Opinion: Where is all this Ford love coming from?
For us GM lovers, the finale of The Grand Tour left us scratching our heads a little. How is it possible that an entire country could be in love with FoMoCo, so much? Ford is a car company, that in the US, has been guilty of producing some pretty poorly constructed and thought out cars and trucks.
Need I remind everyone that this is the company that brought us the overweight and overly complex Small Block Ford engine. They then doubled down on faulty logic and produced the even heavier and even more insanely constructed Big Block Ford. They are also known for creating Mustangs that would rust out in less than 4 years, (the cowl vents in all 1960s Mustangs), trucks that would rust out in half that time, (F100s and F150s of the ‘60, ‘70s and ‘80s), and had electrical systems that were so overly complex and made of such poor quality materials, only a British Leyland technician would think they were a good idea.
Photo by Sam Warren on Unsplash
In the US, Ford Motor company produced very questionably engineered and constructed cars from 1945 to the early 2000’s, but in other countries they are considered to be a great manufacture. How is this possible? Is it because Ford was constructing things differently overseas during the last half of the 20th century and those blue ovals were better than the models offered here in the US? Or could it be Ford was actually doing the same thing outside the US that it was doing here and that the cars that were being produced in other countries, by “native” manufactures, were of such horrible quality the Fords were actually just better?
How is it possible that Ford is able to score so high on those, near daily, “Pick your favorite US manufacture” polls we see on DT? Part of it probably has to do with the age of the average user on DT being below 30, if you believe those every other day, “How old are you?” polls. Users aren't taking into account FoMoCo's half a century of poor quality product and they have little experience with GM's better quality during that same time period.
But... (you had to see that coming, right?)
What I’m about to say is going to shock a lot of you. Those young people shouldn’t take Fords 20th Century failures and GM’s successes into account when answering those "Who do you like" polls. I believe they should judge manufactures by what they are doing now. Comparably speaking, you'll find that Ford is redeeming itself by producing cars that are of the same, if not better, quality than their pre WW2 cars.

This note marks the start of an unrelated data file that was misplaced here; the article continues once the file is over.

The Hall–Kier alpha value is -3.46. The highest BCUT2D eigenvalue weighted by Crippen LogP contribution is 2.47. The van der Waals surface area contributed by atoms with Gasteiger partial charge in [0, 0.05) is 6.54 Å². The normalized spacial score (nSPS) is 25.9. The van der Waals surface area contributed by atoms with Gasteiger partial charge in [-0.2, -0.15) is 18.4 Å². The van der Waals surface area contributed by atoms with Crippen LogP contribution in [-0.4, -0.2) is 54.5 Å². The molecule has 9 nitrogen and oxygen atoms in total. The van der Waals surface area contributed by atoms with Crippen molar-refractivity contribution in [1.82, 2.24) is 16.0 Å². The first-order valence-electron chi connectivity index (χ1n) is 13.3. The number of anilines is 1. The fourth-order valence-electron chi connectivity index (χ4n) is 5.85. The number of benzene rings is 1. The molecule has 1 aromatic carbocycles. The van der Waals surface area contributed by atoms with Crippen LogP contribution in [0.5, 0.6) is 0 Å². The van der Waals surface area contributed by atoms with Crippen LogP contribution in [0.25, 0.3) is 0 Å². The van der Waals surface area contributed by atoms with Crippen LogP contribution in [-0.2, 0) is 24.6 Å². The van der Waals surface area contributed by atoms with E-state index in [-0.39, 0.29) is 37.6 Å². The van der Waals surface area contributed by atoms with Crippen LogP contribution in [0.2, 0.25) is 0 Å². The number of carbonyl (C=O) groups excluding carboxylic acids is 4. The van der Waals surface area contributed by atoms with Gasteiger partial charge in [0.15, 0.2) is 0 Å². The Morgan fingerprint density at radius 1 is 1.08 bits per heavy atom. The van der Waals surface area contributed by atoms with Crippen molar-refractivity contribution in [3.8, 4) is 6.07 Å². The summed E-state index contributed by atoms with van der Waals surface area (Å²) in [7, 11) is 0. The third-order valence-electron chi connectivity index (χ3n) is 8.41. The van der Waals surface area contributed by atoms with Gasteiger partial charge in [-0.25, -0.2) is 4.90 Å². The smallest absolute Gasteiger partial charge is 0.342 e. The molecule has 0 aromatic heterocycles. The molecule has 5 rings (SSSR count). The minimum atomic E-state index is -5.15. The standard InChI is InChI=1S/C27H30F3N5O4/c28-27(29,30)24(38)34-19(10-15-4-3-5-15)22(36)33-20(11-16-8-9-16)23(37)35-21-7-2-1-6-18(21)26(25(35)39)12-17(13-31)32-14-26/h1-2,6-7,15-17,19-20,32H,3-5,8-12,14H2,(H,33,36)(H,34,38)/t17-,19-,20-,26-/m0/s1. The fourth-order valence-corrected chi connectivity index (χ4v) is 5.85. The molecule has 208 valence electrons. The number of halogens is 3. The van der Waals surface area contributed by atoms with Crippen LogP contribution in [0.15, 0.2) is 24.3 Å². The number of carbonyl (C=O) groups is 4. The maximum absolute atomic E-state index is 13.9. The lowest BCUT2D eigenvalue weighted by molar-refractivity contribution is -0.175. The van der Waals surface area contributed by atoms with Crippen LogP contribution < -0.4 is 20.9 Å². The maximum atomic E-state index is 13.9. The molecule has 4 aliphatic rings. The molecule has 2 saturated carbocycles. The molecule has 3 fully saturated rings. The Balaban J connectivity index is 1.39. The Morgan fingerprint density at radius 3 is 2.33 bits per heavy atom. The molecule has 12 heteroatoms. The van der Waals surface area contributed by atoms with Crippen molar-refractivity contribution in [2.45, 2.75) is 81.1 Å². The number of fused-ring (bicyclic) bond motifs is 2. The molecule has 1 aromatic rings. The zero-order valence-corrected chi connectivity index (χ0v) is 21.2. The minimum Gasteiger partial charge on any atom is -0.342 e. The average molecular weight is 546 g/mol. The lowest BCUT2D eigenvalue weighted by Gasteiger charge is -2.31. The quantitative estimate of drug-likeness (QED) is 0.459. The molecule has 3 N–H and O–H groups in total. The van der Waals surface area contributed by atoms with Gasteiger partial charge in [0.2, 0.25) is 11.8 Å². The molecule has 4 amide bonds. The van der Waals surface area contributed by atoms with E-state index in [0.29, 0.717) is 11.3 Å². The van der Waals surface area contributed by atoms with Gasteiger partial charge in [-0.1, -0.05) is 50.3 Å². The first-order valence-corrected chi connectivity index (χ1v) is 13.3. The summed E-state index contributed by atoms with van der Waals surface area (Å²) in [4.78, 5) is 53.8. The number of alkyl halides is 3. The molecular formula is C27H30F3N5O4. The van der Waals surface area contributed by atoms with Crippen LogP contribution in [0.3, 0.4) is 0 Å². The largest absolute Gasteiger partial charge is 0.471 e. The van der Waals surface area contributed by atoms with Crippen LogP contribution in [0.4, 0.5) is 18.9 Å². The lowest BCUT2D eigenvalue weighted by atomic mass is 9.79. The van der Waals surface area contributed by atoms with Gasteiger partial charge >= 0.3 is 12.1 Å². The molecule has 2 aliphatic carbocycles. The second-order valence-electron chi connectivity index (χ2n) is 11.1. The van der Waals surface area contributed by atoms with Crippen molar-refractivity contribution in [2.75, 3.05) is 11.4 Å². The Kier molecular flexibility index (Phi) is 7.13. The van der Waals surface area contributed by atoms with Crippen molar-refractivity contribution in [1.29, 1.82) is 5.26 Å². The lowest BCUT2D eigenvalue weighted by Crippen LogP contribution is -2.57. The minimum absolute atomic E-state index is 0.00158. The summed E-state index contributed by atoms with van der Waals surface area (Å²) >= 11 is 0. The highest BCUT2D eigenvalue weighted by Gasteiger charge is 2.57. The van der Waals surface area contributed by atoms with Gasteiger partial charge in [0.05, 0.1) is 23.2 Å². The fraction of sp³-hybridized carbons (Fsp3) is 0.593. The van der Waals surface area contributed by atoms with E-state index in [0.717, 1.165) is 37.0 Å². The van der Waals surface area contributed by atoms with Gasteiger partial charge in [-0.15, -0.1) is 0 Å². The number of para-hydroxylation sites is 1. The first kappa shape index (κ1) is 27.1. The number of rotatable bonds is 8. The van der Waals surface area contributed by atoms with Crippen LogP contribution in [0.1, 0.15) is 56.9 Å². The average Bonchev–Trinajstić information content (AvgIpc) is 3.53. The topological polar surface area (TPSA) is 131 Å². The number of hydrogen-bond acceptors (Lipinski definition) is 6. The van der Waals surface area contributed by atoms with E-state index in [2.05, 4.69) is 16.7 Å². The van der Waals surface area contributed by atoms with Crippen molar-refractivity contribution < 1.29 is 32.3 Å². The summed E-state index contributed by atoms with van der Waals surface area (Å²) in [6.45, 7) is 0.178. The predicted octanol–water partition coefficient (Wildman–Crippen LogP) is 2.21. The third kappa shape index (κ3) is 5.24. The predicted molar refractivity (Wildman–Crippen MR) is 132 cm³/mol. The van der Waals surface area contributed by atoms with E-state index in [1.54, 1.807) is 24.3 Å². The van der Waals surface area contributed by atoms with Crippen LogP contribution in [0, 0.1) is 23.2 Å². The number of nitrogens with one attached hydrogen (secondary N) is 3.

Photo by Ali Moharami on Unsplash
GM has fallen far behind its arch nemesis, Ford. To see this, just look at the mechanically superior, but ugly, Camaro and the missed opportunity that is the new Blazer. In fact, the only two things GM is doing correctly are the LS engine and the C8 Corvette. The LS engine was designed at the end of the 20th Century. Making it an example of GM milking the Small Block engine design to the last drop. The C8 is a different story. Hopefully, it shows that GM might understand that they’ve been wrong. Maybe the C8 can lead GM to a better path.
(See how I've taken a negative article about Ford and then turned it into a criticism of GM? That means I’ve now managed to anger the two largest automotive communities in the US with one story! I’ve totally skipped over Chrysler, but they really should be use to that by now. Now I’ve really done it!)
Please direct all flame to the comments section.
About the Author:
"Chris Breeden is a Social Media content creator for Custom & Hot Rod Life on DRIVETRIBE, YouTube and Facebook. After spending 5 years in Southern California, a.k.a. Hot Rod Heaven, while serving as a jet engine mechanic in the United States Marine Corps, he moved back home to Tennessee with an even greater love for Hot Rodded Vintage Tin. Since then he has worked in retail sales and the transportation and logistics industry. In 2018, seeing a gap in Hot Rod and Custom Car coverage on DRIVETRIBE, Chris began advocating for their inclusion on the platform. During the summer months, he can be found all over the Tennessee region covering car shows, meets, and cruise-ins. During the winter months, he can be found in the garage working on his custom 1949 Ford two-door sedan and 1954 F100 truck."